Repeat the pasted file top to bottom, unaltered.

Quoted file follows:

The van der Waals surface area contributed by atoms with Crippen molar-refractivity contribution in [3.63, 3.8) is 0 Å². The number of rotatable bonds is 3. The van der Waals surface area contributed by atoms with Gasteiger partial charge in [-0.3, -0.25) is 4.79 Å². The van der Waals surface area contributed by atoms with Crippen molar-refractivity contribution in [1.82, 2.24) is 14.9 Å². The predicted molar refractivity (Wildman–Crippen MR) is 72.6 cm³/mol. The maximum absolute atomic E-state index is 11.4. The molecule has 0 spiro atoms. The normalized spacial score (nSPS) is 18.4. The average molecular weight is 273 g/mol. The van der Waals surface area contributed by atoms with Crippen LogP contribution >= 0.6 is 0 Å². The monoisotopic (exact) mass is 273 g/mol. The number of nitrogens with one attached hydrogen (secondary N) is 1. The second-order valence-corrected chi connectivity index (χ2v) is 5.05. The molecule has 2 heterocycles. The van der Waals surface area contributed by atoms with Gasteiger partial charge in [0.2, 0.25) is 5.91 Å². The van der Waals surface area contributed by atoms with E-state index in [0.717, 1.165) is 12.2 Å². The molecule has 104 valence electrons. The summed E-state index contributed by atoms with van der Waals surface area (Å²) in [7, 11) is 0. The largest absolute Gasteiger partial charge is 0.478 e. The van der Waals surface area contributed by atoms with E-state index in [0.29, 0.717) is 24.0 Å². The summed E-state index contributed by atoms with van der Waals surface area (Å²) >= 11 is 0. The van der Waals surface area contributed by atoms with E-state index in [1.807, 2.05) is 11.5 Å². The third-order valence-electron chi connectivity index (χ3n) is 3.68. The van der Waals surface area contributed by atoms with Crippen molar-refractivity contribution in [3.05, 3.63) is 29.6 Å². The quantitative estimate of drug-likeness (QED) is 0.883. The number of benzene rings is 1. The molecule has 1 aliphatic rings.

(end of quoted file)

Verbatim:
The van der Waals surface area contributed by atoms with Crippen molar-refractivity contribution in [3.63, 3.8) is 0 Å². The number of rotatable bonds is 3. The van der Waals surface area contributed by atoms with Gasteiger partial charge in [-0.3, -0.25) is 4.79 Å². The van der Waals surface area contributed by atoms with Crippen molar-refractivity contribution in [1.82, 2.24) is 14.9 Å². The predicted molar refractivity (Wildman–Crippen MR) is 72.6 cm³/mol. The maximum absolute atomic E-state index is 11.4. The molecule has 0 spiro atoms. The normalized spacial score (nSPS) is 18.4. The average molecular weight is 273 g/mol. The van der Waals surface area contributed by atoms with Crippen LogP contribution >= 0.6 is 0 Å². The monoisotopic (exact) mass is 273 g/mol. The number of nitrogens with one attached hydrogen (secondary N) is 1. The second-order valence-corrected chi connectivity index (χ2v) is 5.05. The molecule has 2 heterocycles. The van der Waals surface area contributed by atoms with Gasteiger partial charge in [0.2, 0.25) is 5.91 Å². The van der Waals surface area contributed by atoms with E-state index in [0.717, 1.165) is 12.2 Å². The molecule has 104 valence electrons. The summed E-state index contributed by atoms with van der Waals surface area (Å²) in [7, 11) is 0. The largest absolute Gasteiger partial charge is 0.478 e. The van der Waals surface area contributed by atoms with E-state index in [0.29, 0.717) is 24.0 Å². The summed E-state index contributed by atoms with van der Waals surface area (Å²) >= 11 is 0. The van der Waals surface area contributed by atoms with E-state index in [1.807, 2.05) is 11.5 Å². The third-order valence-electron chi connectivity index (χ3n) is 3.68. The van der Waals surface area contributed by atoms with Crippen molar-refractivity contribution in [3.05, 3.63) is 29.6 Å². The quantitative estimate of drug-likeness (QED) is 0.883. The number of benzene rings is 1. The molecule has 1 aliphatic rings.